- Museum number
The expectant Virgin Appearing to Saint Simón de Rojas two putti above holding a plaque inscribed: 'AVE/MARIA', framed by an elaborate architectural surround
Pen and brown ink, brown and grey wash over black chalk partly incised
- Production date
- 1650 (c)
Height: 196 millimetres
Width: 125 millimetres
- Curator's comments
- Modified text from McDonald 2013
Francisco Rizi trained with Vincente Carducho but being much younger his work reflects the artistic changes that took place in Madrid from the mid-1640s. In his biography of Claudio Coello, Antonio Palomino writes that Coello’s master Francisco Rizi was in the habit of making a sketch or quick notation of whatever work he had in hand – be it for a composition or for a perspective view – on any little piece of paper and then would tear it up and throw it away that Coello would then collect and carefully reassemble the pieces to study them (A. Palomino, 'Lives of the Eminent Spanish Painters and Sculptors', trans. N. Ayala Mallory, Cambridge 1987, pp.308-9). Palomino’s observations about Rizi’s commitment to drawing can be verified through his surviving sheets – and might also reflect a growing awareness of the importance of preserving drawings in the seventeenth century.
In this drawing the Virgin is shown as an expectant mother revealing the infant Christ within her womb to Simón de Rojas on account the words inscribed on the cartouche above 'Ave Maria' that according to accounts of his life, were the first words he said at the age of fourteen months and thereafter was devoted to the Virgin. Rizi represented the pregnant Mary in the background of his painting of the Dream of Joseph from around 1665 (Indianapolis Museum of Art). The form of the child conforms to a description by the theologian Pedro de Ribadeneira in his Lives of the Saints (Flos Sanctorum, 1643) as 'a small body, well-proportioned, and capable of receiving a rational soul'. The rays of light encircling the child allude to the light from the womb of Mary that illuminates the world (see María Cruz de Carlos Varona in 'Sacred Spain: Art and Belief in the Spanish World', exh. cat., Indianapolis Museum of Art, Indianapolis 2009, no.15).
The restraint and solidity of the carefully drawn figures is characteristic of Rizi's work from the middle years of the seventeenth century. The architectural frame enclosing the figures comprises a plinth, an elaborate arched moulding and putti that seem to leap off the ledge toward the figures below. Rizi employed the illusionistic proscenium arch to indicate deep perspective in his painting of The Virgin and Child Adored by Saints Philip and Francis in the Capuchin Church of El Pardo painted in 1650. Two drawings for this painting survive, the first a partly finished study laying out the main elements of the composition (Uffizi, Florence), and the second a much more refined study that is very similar to the present work (Instituto Valencia de Don Juan, Madrid). Rizi evidently planned his drawings in several stages and the finished sheets might have been intended to present to the patron, or as a record of his work.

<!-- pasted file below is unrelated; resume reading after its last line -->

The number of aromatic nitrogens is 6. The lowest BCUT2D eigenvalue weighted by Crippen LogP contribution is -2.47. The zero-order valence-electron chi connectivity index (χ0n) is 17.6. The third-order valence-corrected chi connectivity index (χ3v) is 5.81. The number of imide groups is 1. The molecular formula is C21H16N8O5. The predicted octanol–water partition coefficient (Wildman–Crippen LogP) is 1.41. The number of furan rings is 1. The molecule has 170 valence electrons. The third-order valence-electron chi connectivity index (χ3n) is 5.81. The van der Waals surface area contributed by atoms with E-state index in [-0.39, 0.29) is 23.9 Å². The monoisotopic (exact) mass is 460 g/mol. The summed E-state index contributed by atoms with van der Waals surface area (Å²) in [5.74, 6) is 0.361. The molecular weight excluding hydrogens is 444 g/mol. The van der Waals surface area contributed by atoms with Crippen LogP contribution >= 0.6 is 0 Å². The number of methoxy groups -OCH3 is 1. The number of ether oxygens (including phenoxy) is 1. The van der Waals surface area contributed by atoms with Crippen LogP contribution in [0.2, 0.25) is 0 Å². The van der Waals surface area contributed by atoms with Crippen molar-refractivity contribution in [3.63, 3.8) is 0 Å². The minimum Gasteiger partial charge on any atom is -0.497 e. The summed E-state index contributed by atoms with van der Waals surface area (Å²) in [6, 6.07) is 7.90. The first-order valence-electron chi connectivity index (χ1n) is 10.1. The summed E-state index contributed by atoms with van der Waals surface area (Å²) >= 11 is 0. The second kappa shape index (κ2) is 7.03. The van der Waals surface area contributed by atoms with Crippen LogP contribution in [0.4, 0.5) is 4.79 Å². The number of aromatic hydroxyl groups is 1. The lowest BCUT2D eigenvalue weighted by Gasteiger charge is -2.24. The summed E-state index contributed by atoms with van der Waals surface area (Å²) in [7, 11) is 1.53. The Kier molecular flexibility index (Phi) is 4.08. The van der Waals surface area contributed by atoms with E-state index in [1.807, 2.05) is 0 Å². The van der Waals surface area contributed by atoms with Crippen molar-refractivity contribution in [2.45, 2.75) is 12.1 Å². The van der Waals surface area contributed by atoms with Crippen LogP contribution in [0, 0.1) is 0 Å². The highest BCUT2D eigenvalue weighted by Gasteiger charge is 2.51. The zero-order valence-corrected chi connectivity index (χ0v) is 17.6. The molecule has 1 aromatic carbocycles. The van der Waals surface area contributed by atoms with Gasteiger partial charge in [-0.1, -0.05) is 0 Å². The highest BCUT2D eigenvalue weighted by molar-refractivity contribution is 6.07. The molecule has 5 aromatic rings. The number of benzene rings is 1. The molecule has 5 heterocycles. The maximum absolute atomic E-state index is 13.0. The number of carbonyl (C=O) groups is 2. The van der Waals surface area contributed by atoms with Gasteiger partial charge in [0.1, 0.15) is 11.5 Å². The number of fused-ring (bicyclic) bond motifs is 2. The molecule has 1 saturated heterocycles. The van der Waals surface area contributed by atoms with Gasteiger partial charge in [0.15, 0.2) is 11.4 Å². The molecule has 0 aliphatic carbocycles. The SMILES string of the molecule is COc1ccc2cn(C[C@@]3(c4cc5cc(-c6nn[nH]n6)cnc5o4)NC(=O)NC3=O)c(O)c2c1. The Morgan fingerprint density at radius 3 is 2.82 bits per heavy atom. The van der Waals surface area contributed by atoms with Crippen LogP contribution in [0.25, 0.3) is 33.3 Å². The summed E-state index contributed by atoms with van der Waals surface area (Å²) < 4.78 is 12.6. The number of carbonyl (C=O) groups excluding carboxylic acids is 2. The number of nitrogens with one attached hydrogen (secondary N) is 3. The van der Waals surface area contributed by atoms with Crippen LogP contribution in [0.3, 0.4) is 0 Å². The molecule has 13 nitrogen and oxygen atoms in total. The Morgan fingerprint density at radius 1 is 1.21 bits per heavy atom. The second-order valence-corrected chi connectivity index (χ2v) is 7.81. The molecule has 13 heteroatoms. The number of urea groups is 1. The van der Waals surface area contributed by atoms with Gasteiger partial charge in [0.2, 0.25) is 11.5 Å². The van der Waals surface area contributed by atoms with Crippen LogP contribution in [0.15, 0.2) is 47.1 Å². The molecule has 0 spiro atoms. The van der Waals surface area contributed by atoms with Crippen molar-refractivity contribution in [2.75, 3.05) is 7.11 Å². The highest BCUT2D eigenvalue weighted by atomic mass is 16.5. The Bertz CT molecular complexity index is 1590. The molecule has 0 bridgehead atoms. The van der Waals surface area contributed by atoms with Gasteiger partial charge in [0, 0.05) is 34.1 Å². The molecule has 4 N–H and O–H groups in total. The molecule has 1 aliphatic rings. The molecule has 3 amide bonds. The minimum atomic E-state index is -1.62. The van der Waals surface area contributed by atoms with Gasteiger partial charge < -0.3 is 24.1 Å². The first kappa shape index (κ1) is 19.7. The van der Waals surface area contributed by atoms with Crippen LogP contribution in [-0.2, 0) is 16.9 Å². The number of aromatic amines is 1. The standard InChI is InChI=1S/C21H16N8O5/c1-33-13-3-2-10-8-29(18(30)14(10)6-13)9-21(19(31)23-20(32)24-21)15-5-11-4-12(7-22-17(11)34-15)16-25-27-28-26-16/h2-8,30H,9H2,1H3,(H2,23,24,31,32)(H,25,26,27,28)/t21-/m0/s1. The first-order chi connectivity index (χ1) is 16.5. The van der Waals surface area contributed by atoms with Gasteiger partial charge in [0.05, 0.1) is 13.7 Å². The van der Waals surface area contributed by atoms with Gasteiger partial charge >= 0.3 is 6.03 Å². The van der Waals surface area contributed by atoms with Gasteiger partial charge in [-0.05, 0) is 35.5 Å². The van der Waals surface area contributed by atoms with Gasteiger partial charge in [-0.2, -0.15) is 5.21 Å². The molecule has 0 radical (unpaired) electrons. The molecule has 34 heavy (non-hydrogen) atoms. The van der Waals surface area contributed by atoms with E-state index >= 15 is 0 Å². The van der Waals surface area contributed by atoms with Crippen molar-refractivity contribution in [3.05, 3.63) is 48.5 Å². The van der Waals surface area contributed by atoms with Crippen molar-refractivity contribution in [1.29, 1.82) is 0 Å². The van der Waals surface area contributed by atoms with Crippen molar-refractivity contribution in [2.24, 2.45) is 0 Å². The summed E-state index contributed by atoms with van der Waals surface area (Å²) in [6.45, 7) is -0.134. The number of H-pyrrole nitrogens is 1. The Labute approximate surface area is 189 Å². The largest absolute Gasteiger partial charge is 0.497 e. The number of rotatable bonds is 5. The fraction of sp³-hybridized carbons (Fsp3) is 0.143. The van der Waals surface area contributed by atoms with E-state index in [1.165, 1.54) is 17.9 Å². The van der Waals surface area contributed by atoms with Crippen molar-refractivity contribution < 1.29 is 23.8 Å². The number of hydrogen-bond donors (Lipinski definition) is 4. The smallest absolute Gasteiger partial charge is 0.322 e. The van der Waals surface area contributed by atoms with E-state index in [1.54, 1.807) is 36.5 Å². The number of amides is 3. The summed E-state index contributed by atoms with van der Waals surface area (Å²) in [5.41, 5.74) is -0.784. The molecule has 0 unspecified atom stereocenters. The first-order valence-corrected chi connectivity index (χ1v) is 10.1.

Llamas Delgado has identified this drawing and another two in the Biblioteca Nacional in Madrid as part of a design for an altar in the chapel of the Shod Trinitarian in Madrid. The pronounced three-dimensional elements in this drawing suggests it to be a study of a niche with sculpted figures set on a pedestal. Rizi’s activity as a theatre designer is important for understanding this drawing, in particular the plasticity of its forms. He was Director of stage design for the Coliseo Theatre of the Buen Retiro in Madrid in the 1640s and responsible for the street decorations and temporary architectural structures for the entry of Mariana of Austria in Madrid in 1649. Rizi’s theatre work provided a model for the scenographic altarpiece that became so important in Madrid during the second half of the seventeenth century.
J.C. Robinson, 'Descriptive Catalogue of Drawings by the Old Masters, forming the Collection of John Malcolm of Poltalloch, Esq.', London 1869 (re-published 1876), no.429 (as Alonso Cano); M. P. McDonald, 'Renaissance to Goya: Prints and drawings from Spain', exh.cat., British Museum, London 2012, pp.97-98; E. Llamas-Delgado, 'Partnership between painters and sculptors in 17th c Spain: on model drawings by Francisco Rizi for an altarpiece of the Expectant Virgin', RIHA Journal 0063 (online); M. P. McDonald, ‘El trazo español en el British Museum: Dibujos del Renacimiento a Goya’, exh. cat., Museo Nacional del Prado, Madrid 2013, cat.no.13.
- Not on display
- Exhibition history
1976 BM, Spanish Drawings, (no cat)
2012/13 Sept-Jan, London, British Museum, ‘Renaissance to Goya: Prints and Drawings from Spain’
2013 March-June, Madrid, Museo Nacional del Prado, ‘El trazo español en el British Museum …’
2013, Aug-Nov, Sydney, AGNSW, 'Renaissance to Goya'
2013-4, Dec-Mar, Santa Fe, New Mexico Museum of Modern Art, 'Renaissance to Goya'
- Acquisition date
- Prints and Drawings
- Registration number